For Small Businesses, 2021 is the Year to Finally Buckle Down on Cybersecurity

For Small Businesses, 2021 is the Year to Finally Buckle Down on Cybersecurity

For many years, small (and even medium-sized) businesses have looked at cybersecurity as something invested in by larger companies and more established organizations. But if you look at what’s happening in this space today, it’s apparent that companies of all shapes and sizes need to be making more substantial investments into thwarting digital threats.

Here’s What the Numbers Say

Small businesses – which are usually considered companies with fewer than 500 employees – are not immune to cyber threats. In fact, hackers often see them as low-hanging fruit that can be more easily compromised via malware, ransomware, and other traditional approaches. And the impact of these attacks is usually devastating. Research shows:

  • 28 percent of all breaches involve small businesses.
  • The average cost of an insider-related cyber attack for SMBs is $7.68 million.
  • 1 in 5 SMBs doesn’t use any endpoint security protections.
  • 43 percent of SMBS lack a concrete cybersecurity defense strategy

In other words, cyber attacks are a real threat and the impact is decidedly severe for small businesses that don’t implement the right defense strategies.

5 Tips for Better Cybersecurity

Forbes is on the record as saying “breaches are the digital pandemic proving to be just as insidious and difficult to stop as COVID-19.” And leading cybersecurity firms like Mission Secure believe cybersecurity will evolve in 2021 and beyond. But what can small businesses do to ensure they’re on top of their game?

Here are some suggestions:

1. Get In the Know

The first step is to become more educated about your business’s back end and where your biggest weaknesses are. Only then can you correctly identify threats and implement strategic defense strategies for neutralizing costly future attacks.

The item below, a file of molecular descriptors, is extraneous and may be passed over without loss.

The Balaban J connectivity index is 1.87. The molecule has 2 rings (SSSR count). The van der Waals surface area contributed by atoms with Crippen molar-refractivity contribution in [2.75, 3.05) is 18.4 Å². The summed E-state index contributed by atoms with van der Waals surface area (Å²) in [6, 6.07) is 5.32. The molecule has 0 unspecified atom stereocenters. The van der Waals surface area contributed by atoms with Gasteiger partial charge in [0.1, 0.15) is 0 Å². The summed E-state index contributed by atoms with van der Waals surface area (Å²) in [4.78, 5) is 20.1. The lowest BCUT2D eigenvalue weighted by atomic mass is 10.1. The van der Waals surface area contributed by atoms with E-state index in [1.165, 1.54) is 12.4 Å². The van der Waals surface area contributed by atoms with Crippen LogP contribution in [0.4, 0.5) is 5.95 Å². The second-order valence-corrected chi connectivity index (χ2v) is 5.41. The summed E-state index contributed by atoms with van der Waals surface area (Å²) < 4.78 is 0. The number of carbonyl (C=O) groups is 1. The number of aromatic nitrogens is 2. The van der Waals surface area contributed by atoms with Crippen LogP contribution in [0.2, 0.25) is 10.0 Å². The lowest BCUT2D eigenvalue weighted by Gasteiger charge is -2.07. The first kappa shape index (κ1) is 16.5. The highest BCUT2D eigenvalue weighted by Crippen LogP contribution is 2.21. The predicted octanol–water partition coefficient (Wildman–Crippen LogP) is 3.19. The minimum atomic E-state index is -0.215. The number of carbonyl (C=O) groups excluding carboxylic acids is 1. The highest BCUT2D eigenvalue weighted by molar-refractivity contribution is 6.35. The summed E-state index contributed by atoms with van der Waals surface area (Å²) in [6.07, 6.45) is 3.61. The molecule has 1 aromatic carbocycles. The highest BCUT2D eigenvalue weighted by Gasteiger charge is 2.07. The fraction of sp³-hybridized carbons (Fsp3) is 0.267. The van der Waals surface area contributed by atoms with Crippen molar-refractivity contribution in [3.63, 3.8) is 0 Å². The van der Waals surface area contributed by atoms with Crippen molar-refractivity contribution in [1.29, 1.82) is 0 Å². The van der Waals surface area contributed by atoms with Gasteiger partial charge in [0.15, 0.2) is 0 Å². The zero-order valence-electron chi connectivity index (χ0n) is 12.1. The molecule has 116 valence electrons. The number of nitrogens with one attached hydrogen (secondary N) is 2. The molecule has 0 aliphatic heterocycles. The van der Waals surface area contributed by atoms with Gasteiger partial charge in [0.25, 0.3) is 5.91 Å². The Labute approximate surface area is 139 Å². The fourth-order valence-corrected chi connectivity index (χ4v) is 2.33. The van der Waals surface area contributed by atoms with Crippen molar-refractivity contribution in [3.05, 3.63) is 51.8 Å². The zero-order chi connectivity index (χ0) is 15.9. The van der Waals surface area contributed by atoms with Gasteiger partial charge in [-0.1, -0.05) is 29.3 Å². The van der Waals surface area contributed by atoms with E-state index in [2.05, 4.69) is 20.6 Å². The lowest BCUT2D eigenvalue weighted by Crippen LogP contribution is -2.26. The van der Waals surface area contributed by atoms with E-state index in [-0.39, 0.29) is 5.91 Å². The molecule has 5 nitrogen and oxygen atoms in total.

Honesty is extremely important in this process. As uncomfortable as it can be to admit problems and create more work for your team (in the short-term), it’s absolutely critical to the long-term health and stability of the business.

If you feel like your team lacks the proper tools for identifying and addressing weaknesses, it can help for an outside consultant to paint a clearer picture for you. (And if your team is growing rapidly, it may be wise to hire a full-time security specialist to fully re-architect your approach.)

2. Train Employees

You’re only as strong as your weakest link. Sometimes that weak link is a network or piece of hardware. But more often than not, it’s a person.

Cybersecurity starts and stops with your employees. Properly training them to understand the importance of cybersecurity, how to identify threats, and how to avoid being compromised is vitally important.

Train employees on everything from spotting phishing scams and developing strong passwords to properly managing data and how to use personal devices on other networks.

3. Protect Devices

Speaking of devices, the Internet of Things (IoT) has created new complexities in the modern workplace. It’s no longer enough to protect company devices. You must also be cognizant of personal devices and how they’re being used to access company data.

A strong BYOD policy will help neutralize many of the threats that emerge in this area. Proper training is also encouraged.

4. Encrypt Everything

Sometimes attacks happen and an intruder makes their way into a device or network. If this happens, you want to protect your data through encryption. This can be done in a number of ways, but a VPN is a great start.

“Using a VPN is one of the best ways to protect small or medium-sized businesses from a cyber-attack,” Entrepreneur Handbook explains. “VPNs create encrypted tunnels that allow information to be sent in a secure and encrypted way. VPNs prevent information from being intercepted. If by some miracle of technology data is intercepted, they cannot decrypt it.”

When implemented alongside other security solutions, this will give you a firm foundation. Just make sure you’re continually reevaluating over time.

5. Have a Backup

Finally, it’s wise to have a backup in place. If something does happen and your network is shut down, you need to ensure you can wipe and restore everything with minimal friction and blowback. This is where a strong and detailed cybersecurity strategy comes into play.

Adding it All Up

Small businesses can no longer sit back and watch as larger companies take the brunt of the impact from breaches and hacks. Cybercriminals have zeroed in on SMBs and are using increasingly sophisticated attacks to compromise their most valuable data and internal resources. Now’s the time to step up, lest you fall seriously behind.